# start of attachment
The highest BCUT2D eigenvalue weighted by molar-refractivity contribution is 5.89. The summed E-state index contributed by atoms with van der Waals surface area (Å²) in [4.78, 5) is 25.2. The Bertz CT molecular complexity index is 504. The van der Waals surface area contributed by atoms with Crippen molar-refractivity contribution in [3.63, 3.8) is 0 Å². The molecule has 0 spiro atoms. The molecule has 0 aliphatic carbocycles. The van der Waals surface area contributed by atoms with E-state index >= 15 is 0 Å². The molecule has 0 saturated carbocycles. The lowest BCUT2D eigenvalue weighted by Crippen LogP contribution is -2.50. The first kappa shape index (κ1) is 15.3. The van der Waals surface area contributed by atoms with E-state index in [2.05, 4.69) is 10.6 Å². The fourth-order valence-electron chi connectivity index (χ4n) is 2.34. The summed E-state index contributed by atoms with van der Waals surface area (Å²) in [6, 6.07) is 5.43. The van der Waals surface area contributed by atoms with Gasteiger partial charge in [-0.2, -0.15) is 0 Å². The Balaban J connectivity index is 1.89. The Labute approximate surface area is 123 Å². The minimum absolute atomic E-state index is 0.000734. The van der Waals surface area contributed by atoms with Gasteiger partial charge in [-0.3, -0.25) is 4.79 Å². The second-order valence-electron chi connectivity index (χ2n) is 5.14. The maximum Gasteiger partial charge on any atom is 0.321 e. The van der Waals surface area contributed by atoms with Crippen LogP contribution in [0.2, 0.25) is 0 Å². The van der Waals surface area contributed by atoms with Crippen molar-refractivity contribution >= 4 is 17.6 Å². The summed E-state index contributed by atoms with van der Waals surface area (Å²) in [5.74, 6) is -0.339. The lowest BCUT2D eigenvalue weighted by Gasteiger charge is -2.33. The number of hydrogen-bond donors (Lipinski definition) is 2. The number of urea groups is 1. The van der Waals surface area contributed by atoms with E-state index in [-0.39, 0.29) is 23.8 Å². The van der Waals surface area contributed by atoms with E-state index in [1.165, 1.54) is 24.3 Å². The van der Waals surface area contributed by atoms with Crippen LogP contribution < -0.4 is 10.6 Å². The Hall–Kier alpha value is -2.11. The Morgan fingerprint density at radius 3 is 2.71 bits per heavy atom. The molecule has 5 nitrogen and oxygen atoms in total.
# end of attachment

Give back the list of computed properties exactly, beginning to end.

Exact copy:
The highest BCUT2D eigenvalue weighted by molar-refractivity contribution is 5.89. The summed E-state index contributed by atoms with van der Waals surface area (Å²) in [4.78, 5) is 25.2. The Bertz CT molecular complexity index is 504. The van der Waals surface area contributed by atoms with Crippen molar-refractivity contribution in [3.63, 3.8) is 0 Å². The molecule has 0 spiro atoms. The molecule has 0 aliphatic carbocycles. The van der Waals surface area contributed by atoms with E-state index >= 15 is 0 Å². The molecule has 0 saturated carbocycles. The lowest BCUT2D eigenvalue weighted by Crippen LogP contribution is -2.50. The first kappa shape index (κ1) is 15.3. The van der Waals surface area contributed by atoms with E-state index in [2.05, 4.69) is 10.6 Å². The fourth-order valence-electron chi connectivity index (χ4n) is 2.34. The summed E-state index contributed by atoms with van der Waals surface area (Å²) in [6, 6.07) is 5.43. The van der Waals surface area contributed by atoms with Gasteiger partial charge in [-0.2, -0.15) is 0 Å². The Balaban J connectivity index is 1.89. The Labute approximate surface area is 123 Å². The minimum absolute atomic E-state index is 0.000734. The van der Waals surface area contributed by atoms with Gasteiger partial charge in [-0.3, -0.25) is 4.79 Å². The second-order valence-electron chi connectivity index (χ2n) is 5.14. The maximum Gasteiger partial charge on any atom is 0.321 e. The van der Waals surface area contributed by atoms with Crippen LogP contribution in [0.2, 0.25) is 0 Å². The van der Waals surface area contributed by atoms with Crippen molar-refractivity contribution >= 4 is 17.6 Å². The summed E-state index contributed by atoms with van der Waals surface area (Å²) in [5.74, 6) is -0.339. The lowest BCUT2D eigenvalue weighted by Gasteiger charge is -2.33. The number of hydrogen-bond donors (Lipinski definition) is 2. The number of urea groups is 1. The van der Waals surface area contributed by atoms with E-state index in [-0.39, 0.29) is 23.8 Å². The van der Waals surface area contributed by atoms with E-state index in [1.165, 1.54) is 24.3 Å². The van der Waals surface area contributed by atoms with Crippen LogP contribution < -0.4 is 10.6 Å². The Hall–Kier alpha value is -2.11. The Morgan fingerprint density at radius 3 is 2.71 bits per heavy atom. The molecule has 5 nitrogen and oxygen atoms in total.